Whether you run a neighbourhood cafe or a multinational company, embracing sustainability can help make your business and the planet more resilient
From the coronavirus pandemic to the climate crisis and the uncertainty raised by Brexit, businesses across the UK are facing myriad challenges while also trying to get on a more sustainable footing.
Not just for the sake of the planet. Embracing environmentally-friendly business practices is increasingly seen as a way to remain competitive in a changing world. A 2016 survey carried out in the US found that 64 per cent of millennials consider a company’s social and environmental credentials when deciding where to work, a proportion that is likely to have grown as awareness about the climate crisis has increased.
As well as attracting climate-savvy employees, businesses scoring well on sustainability are well placed to entice an increasingly conscious consumer. In short, addressing sustainability is one way to future proof your business.
The Naturesave Trust, an environmental charity funded by the ethical insurance provider Naturesave, has been assessing businesses and offering them sustainability advice for more than 25 years. The trust carries out assessments known as Environmental Performance Reviews (ERP) for Naturesave commercial customers.
“It provides a clear framework for businesses to become more sustainable,” says Alice Doyle, an independent environmental consultant, who carries out EPRs for Naturesave Trust. “We try to reduce a company’s greenhouse gas emissions as much as possible, considering every possible factor.”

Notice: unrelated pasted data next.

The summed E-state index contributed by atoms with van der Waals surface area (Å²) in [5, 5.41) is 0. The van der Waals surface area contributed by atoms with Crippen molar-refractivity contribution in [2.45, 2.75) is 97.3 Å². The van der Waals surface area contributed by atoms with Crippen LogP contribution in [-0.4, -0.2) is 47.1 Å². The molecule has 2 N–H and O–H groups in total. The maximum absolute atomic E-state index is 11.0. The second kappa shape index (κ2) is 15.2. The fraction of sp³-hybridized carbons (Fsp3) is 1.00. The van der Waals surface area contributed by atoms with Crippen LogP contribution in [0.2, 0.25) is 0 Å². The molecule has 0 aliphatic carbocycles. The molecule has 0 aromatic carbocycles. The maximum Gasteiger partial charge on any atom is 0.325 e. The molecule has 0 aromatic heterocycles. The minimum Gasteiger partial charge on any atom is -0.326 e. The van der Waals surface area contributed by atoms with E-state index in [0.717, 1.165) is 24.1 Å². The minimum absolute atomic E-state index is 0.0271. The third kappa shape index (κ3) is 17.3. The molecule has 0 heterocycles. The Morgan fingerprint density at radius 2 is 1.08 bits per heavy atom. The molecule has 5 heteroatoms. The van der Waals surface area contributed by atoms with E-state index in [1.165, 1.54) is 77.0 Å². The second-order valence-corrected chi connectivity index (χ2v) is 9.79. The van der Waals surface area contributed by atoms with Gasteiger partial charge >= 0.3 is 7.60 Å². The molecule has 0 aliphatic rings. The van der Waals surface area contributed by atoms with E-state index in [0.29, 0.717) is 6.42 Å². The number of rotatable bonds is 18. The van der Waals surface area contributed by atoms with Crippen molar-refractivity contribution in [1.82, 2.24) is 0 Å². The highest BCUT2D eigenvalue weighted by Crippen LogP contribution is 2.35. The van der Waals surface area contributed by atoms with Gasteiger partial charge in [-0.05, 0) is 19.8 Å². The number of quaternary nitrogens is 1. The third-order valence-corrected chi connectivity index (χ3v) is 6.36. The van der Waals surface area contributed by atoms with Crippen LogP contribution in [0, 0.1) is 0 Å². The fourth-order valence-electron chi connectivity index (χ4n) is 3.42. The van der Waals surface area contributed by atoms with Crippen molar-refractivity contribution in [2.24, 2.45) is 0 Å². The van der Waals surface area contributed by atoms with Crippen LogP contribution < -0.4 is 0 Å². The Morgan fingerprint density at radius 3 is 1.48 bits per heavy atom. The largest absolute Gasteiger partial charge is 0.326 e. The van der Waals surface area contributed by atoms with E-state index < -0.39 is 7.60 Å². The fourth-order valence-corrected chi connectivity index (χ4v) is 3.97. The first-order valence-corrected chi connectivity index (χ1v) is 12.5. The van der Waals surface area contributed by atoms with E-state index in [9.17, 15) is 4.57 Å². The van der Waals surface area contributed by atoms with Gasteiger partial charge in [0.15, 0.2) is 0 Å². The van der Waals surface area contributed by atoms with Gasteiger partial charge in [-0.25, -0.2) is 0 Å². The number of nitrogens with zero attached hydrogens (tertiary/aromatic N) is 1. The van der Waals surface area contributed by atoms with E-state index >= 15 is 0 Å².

For some, the EPR has provided a unique insight into the exact ecological impacts of each part of their business. “It was an impressively comprehensive report,” says Philip Koomen, owner of Oxfordshire-based Philip Koomen Furniture. “It connected the dots and allowed me to assess exactly what I was doing.”
For others, the review acted as a trusted stamp of approval. Ian Falconer, founder of Fishy Filaments, a recycling company that takes used fishing gear from fishing fleets and processes it into supplies for 3D printing, says it was a “perfect way” to demonstrate to clients that a third party has verified their processes.
Taking inspiration from Naturesave’s EPRs, here are five practical steps that businesses can take to become more sustainable:
1. Make your money matter
One of the most impactful changes a business can make is being more discerning about where they put their money. According to the campaign group Make My Money Matter, approximately £3 trillion is invested in UK pensions and much of it helps fund the fossil fuel and arms industries. Many banks and insurance companies also use their customers’ money to invest in the fossil fuel sector.
To ensure your business’s money is driving positive change instead consider switching to an ethical bank, such as Triodos UK, and pension fund, and taking out an ethical insurance premium. Make My Money Matter says doing so will enable companies to play a part in “building a future we can be proud of, economies we can rely on, and an environment we can thrive in.”